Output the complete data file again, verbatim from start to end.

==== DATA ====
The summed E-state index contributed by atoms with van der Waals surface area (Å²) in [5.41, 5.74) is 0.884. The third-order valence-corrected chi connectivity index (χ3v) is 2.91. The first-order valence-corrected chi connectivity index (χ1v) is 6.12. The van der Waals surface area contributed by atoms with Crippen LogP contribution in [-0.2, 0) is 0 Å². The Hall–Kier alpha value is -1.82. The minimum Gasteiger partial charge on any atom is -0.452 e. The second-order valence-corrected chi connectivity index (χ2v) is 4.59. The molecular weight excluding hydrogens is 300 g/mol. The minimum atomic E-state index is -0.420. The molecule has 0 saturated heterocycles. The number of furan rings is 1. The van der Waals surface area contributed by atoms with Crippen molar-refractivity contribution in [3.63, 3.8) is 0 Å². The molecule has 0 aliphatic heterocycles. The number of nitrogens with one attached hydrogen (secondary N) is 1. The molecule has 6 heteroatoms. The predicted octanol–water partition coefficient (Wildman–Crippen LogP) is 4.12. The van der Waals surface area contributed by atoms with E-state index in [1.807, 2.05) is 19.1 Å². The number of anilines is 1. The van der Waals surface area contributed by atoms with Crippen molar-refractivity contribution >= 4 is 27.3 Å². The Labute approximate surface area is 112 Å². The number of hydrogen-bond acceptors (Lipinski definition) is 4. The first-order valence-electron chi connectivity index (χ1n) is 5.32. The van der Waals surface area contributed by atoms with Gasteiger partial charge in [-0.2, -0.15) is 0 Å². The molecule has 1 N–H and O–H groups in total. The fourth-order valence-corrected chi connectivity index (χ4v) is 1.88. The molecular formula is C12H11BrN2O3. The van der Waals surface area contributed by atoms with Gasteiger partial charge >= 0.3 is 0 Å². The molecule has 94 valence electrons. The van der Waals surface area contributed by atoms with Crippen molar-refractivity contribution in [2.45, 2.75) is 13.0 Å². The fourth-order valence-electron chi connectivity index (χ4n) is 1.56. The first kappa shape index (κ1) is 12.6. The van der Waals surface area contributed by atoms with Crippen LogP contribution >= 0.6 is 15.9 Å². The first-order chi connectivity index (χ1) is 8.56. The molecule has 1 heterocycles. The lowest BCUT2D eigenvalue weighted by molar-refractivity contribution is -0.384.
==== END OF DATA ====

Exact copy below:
The summed E-state index contributed by atoms with van der Waals surface area (Å²) in [5.41, 5.74) is 0.884. The third-order valence-corrected chi connectivity index (χ3v) is 2.91. The first-order valence-corrected chi connectivity index (χ1v) is 6.12. The van der Waals surface area contributed by atoms with Crippen LogP contribution in [-0.2, 0) is 0 Å². The Hall–Kier alpha value is -1.82. The minimum Gasteiger partial charge on any atom is -0.452 e. The second-order valence-corrected chi connectivity index (χ2v) is 4.59. The molecular weight excluding hydrogens is 300 g/mol. The minimum atomic E-state index is -0.420. The molecule has 0 saturated heterocycles. The number of furan rings is 1. The van der Waals surface area contributed by atoms with Crippen molar-refractivity contribution in [3.63, 3.8) is 0 Å². The molecule has 0 aliphatic heterocycles. The number of nitrogens with one attached hydrogen (secondary N) is 1. The molecule has 6 heteroatoms. The predicted octanol–water partition coefficient (Wildman–Crippen LogP) is 4.12. The van der Waals surface area contributed by atoms with E-state index in [1.807, 2.05) is 19.1 Å². The number of anilines is 1. The van der Waals surface area contributed by atoms with Crippen molar-refractivity contribution >= 4 is 27.3 Å². The Labute approximate surface area is 112 Å². The number of hydrogen-bond acceptors (Lipinski definition) is 4. The first-order valence-electron chi connectivity index (χ1n) is 5.32. The van der Waals surface area contributed by atoms with Gasteiger partial charge in [-0.2, -0.15) is 0 Å². The molecule has 1 N–H and O–H groups in total. The fourth-order valence-corrected chi connectivity index (χ4v) is 1.88. The molecular formula is C12H11BrN2O3. The van der Waals surface area contributed by atoms with Gasteiger partial charge >= 0.3 is 0 Å². The molecule has 94 valence electrons. The van der Waals surface area contributed by atoms with Crippen molar-refractivity contribution in [2.45, 2.75) is 13.0 Å². The fourth-order valence-electron chi connectivity index (χ4n) is 1.56. The first kappa shape index (κ1) is 12.6. The van der Waals surface area contributed by atoms with Crippen LogP contribution >= 0.6 is 15.9 Å². The first-order chi connectivity index (χ1) is 8.56. The molecule has 1 heterocycles. The lowest BCUT2D eigenvalue weighted by molar-refractivity contribution is -0.384.